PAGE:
Coca-Cola sells! 12,500 Coke cans or bottles are consumed
every second, and it is "the biggest-selling soft
drink in history." No wonder the company's profits
mounted up to $15 billion in 2005. But there is rather
an ugly side to all the glitter of Coca-Cola, as people
in Colombia, India, Turkey, Indonesia and Guatemala would
vouch. Their stories show a pattern of human rights abuse,
labor rights violations and environmental destruction.
Perhaps it is time to take a closer look at the "real
thing" behind Coca-Cola's profits.
Coca-Cola's human and labor rights abuse are most pronounced
in Colombia where the paramilitary forces and company
management have committed a total of 179 human rights
violations against workers who live amidst constant threat
and intimidation. Since 1989, eight Coca-Cola employees
have been killed, some of them within the factory premises.
On December 5, 1996, two paramilitary gunmen burst into
Coca-Cola's bottling plant in Carepa, Colombia and fired
seven shots at Isidro Gil, the union leader. In the next
few hours, the union office was ransacked and burnt down.
Two days later, the gunmen returned to the plant, lined
up workers, and forced them to sign resignations from
the union. Coca-Cola's union-busting tactics are not confined
to Colombia alone, for workers in Coke bottling operations
in Turkey and Indonesia are also routinely subjected to
violence, intimidation and arbitrary termination. 
Coca-Cola's mediocre record in India has recently resulted
in some well-deserved flak for the company. Center for
Science and Environment (CSE), a leading public interest
organization in India, notes in its recent research report
that, "a cocktail of three to five pesticide residues"
was found in all brands of Coca-Cola. Pesticide residues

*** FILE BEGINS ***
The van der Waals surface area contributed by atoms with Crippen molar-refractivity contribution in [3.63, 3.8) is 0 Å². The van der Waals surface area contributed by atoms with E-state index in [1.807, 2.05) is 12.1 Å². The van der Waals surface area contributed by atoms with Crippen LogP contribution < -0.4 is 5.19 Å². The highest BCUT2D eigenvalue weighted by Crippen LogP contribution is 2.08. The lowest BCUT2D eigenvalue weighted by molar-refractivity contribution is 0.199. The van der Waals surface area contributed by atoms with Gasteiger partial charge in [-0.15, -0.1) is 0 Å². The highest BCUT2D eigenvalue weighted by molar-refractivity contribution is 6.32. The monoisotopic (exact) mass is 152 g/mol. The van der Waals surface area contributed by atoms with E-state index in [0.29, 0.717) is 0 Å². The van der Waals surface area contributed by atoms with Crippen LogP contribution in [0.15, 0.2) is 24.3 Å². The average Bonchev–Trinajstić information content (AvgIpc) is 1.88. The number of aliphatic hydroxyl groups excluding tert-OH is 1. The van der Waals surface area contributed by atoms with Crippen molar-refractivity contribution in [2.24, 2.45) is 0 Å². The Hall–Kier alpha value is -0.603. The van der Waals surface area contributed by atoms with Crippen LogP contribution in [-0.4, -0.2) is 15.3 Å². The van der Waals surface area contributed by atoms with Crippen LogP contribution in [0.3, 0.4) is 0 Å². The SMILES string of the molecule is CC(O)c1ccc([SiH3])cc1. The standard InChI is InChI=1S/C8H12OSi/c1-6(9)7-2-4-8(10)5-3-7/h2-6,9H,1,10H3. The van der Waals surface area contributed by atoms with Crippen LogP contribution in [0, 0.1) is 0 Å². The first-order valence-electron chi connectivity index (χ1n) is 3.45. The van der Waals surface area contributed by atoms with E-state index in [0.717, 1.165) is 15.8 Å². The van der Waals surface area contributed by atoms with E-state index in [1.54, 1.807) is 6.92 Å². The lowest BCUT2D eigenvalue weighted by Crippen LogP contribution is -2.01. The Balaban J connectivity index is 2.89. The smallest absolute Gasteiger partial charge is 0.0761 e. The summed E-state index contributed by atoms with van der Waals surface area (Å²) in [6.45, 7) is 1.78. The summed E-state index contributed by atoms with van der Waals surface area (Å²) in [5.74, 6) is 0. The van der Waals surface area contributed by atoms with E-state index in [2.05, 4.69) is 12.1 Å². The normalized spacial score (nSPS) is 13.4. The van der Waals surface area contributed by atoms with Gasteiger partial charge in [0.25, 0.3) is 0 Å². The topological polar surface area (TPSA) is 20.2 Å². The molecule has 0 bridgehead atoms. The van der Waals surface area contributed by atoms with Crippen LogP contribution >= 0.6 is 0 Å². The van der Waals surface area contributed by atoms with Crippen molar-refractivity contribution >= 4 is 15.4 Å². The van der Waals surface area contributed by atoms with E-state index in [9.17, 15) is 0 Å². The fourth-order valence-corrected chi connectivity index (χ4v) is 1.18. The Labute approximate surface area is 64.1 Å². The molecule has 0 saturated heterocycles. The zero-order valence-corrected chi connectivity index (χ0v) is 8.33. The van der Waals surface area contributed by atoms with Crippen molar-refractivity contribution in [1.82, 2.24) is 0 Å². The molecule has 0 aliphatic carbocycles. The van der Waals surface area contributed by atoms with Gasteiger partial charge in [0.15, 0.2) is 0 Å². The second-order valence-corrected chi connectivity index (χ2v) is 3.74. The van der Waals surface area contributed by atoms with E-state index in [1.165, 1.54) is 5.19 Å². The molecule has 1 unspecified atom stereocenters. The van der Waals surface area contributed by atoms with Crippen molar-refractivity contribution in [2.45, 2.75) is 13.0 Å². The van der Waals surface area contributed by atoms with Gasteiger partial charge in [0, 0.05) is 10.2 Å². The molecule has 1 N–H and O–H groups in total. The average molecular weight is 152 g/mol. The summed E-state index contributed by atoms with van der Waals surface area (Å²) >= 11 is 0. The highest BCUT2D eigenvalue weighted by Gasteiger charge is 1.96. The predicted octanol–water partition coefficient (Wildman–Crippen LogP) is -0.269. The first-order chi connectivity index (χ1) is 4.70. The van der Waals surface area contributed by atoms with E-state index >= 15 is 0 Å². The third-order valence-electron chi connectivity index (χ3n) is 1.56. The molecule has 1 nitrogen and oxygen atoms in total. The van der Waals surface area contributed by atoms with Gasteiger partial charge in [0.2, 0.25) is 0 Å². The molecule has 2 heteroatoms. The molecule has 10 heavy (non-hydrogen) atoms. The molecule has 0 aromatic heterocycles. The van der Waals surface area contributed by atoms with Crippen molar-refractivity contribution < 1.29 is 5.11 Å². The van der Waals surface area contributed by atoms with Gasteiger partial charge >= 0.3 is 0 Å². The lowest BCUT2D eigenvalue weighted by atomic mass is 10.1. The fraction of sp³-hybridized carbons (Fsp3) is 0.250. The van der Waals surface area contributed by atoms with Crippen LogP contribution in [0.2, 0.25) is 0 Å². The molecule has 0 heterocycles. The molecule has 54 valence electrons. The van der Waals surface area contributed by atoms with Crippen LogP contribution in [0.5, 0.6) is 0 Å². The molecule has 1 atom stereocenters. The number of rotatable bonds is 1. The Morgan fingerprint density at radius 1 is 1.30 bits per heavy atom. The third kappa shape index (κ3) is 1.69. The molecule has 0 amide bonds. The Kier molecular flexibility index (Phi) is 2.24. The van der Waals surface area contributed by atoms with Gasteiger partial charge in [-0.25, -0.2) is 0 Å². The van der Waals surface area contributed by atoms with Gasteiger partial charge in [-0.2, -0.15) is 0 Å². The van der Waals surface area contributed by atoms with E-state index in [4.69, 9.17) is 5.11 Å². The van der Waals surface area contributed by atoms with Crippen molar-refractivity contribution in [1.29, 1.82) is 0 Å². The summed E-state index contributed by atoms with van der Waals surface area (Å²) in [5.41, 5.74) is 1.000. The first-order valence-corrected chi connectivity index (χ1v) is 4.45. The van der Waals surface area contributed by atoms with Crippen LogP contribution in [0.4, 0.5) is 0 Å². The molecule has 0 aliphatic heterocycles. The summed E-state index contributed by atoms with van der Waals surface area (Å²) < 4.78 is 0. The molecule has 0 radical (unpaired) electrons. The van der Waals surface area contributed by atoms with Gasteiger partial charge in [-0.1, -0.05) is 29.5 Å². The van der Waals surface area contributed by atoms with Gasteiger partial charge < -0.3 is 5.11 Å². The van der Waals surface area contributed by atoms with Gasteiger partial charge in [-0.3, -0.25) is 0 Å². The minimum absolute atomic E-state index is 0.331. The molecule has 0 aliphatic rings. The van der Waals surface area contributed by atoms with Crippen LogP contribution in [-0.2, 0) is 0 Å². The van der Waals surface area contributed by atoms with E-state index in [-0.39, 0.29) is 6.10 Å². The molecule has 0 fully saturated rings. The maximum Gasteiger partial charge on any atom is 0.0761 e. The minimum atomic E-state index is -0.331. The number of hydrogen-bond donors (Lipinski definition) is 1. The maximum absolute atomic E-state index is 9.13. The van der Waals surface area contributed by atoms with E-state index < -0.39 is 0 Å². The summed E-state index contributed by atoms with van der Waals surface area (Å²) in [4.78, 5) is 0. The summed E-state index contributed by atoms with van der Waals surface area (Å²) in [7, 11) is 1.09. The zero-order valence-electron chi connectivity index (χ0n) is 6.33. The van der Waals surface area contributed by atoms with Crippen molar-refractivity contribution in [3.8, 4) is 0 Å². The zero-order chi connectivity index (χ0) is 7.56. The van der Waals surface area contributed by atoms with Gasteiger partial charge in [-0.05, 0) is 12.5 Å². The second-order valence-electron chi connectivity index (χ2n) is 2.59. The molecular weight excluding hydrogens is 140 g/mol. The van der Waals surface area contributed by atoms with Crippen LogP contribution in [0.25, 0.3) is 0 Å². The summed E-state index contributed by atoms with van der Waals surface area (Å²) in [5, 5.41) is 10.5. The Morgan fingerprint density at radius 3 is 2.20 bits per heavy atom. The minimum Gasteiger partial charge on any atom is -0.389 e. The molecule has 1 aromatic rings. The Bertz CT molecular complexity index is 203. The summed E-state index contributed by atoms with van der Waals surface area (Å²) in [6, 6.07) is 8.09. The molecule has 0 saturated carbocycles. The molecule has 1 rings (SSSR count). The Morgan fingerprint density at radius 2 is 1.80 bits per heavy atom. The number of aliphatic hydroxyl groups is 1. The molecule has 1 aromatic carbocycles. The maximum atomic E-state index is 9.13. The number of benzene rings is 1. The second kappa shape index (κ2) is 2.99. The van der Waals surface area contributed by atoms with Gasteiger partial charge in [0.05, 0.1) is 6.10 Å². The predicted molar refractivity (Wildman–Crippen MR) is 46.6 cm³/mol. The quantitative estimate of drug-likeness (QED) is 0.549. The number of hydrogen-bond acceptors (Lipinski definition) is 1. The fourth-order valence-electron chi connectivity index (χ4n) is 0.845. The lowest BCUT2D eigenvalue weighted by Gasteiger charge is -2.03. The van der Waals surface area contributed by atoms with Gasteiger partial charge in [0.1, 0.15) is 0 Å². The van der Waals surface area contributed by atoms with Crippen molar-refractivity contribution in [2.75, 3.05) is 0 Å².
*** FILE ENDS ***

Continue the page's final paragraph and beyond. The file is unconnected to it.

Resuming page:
in Coke products turned out to be 24-times higher than
the standards proposed by India and the European Union.
But pesticide-laden drinks are just a part of Coca-Cola's
failings in India. Distribution of toxic waste as fertilizer
to the farmers, extraction of millions of gallons of scarce
groundwater and trashing out hazardous waste into the
fields completes the picture. 
Despite worldwide protests against Coke and massive student
campaigns on hundred campuses all over the US, the University
of Illinois maintains business as usual.  Lured by
the carrot of contract funding, the university does not
mind riding along a criminally liable corporation. And
while we are talking about University of Illinois' contract
with Coke, let us please leave out the topics of "consumer
choice", or "socially responsible business".
The "exclusive" contract has made a choice on
behalf of us and we are stuck with Coke products on campus.
By doing business with Coca-Cola, the university is complicit
not only in pushing on us uncut-and-unbridled consumerism,
but by protecting corporate interests, the university
has altered the purpose of higher education.
Be it the divestment campaigns against apartheid-era
South Africa or the more recent anti-sweatshop campaigns
, universities have often played an important role
in promoting democracy and social responsibility. As communities
across the globe take on Coca-Cola, risking their lives,
jobs and careers, the University of Illinois ought to
do its share. Coke out of UIUC!
See the rally organized by the Coalition Against Coke
 The New York Fact Finding Delegation on Coca-Cola,
consisting of the New York City Council Member Hiram Monserrate
and community activists traveled to Colombia in 2004 to
gain first-hand understanding of the situation. According
to the report, "The conclusion that Coca-Cola bears
responsibility for the campaign of terror leveled at its
workers is unavoidable". The complete report can
be found here: http://www.killercoke.org/report.htm
 The study found astoundingly high levels of Lindane,
Chlorpyrifos, Heptachlor and Malathion in all brands of
Coca-Cola. The complete report can be found here:
Owing to the public outrage after the release of this
report, seven states in India have declared a ban on Coca-Cola.
Coalition Against Coke Contracts (CACC) has been demanding
that the university cut its exclusive contract with Coca-Cola.
More information on this group can be found here: http://www.caccuc.blogspot.com
 Corporations such as Nike and Reebok have had to
change their labor practices, thanks to the anti-sweatshop
campaigns in colleges and universities.